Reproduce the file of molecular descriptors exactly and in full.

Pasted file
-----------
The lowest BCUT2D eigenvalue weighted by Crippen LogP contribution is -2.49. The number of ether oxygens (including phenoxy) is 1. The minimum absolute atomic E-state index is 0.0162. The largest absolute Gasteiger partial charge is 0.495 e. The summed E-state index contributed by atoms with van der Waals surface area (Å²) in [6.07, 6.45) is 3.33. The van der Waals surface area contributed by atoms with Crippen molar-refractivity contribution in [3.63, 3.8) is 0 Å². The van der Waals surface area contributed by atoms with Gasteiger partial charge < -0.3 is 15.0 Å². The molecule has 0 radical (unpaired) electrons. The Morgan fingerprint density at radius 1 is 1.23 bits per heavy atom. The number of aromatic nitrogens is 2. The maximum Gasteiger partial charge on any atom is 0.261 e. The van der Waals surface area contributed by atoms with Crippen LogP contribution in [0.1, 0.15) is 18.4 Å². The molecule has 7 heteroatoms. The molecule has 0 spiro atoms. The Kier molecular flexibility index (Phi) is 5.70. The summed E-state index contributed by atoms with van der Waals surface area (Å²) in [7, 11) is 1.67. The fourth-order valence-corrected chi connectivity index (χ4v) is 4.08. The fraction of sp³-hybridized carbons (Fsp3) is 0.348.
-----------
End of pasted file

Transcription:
The lowest BCUT2D eigenvalue weighted by Crippen LogP contribution is -2.49. The number of ether oxygens (including phenoxy) is 1. The minimum absolute atomic E-state index is 0.0162. The largest absolute Gasteiger partial charge is 0.495 e. The summed E-state index contributed by atoms with van der Waals surface area (Å²) in [6.07, 6.45) is 3.33. The van der Waals surface area contributed by atoms with Crippen molar-refractivity contribution in [3.63, 3.8) is 0 Å². The van der Waals surface area contributed by atoms with Gasteiger partial charge < -0.3 is 15.0 Å². The molecule has 0 radical (unpaired) electrons. The Morgan fingerprint density at radius 1 is 1.23 bits per heavy atom. The number of aromatic nitrogens is 2. The maximum Gasteiger partial charge on any atom is 0.261 e. The van der Waals surface area contributed by atoms with Crippen LogP contribution in [0.1, 0.15) is 18.4 Å². The molecule has 7 heteroatoms. The molecule has 0 spiro atoms. The Kier molecular flexibility index (Phi) is 5.70. The summed E-state index contributed by atoms with van der Waals surface area (Å²) in [7, 11) is 1.67. The fourth-order valence-corrected chi connectivity index (χ4v) is 4.08. The fraction of sp³-hybridized carbons (Fsp3) is 0.348.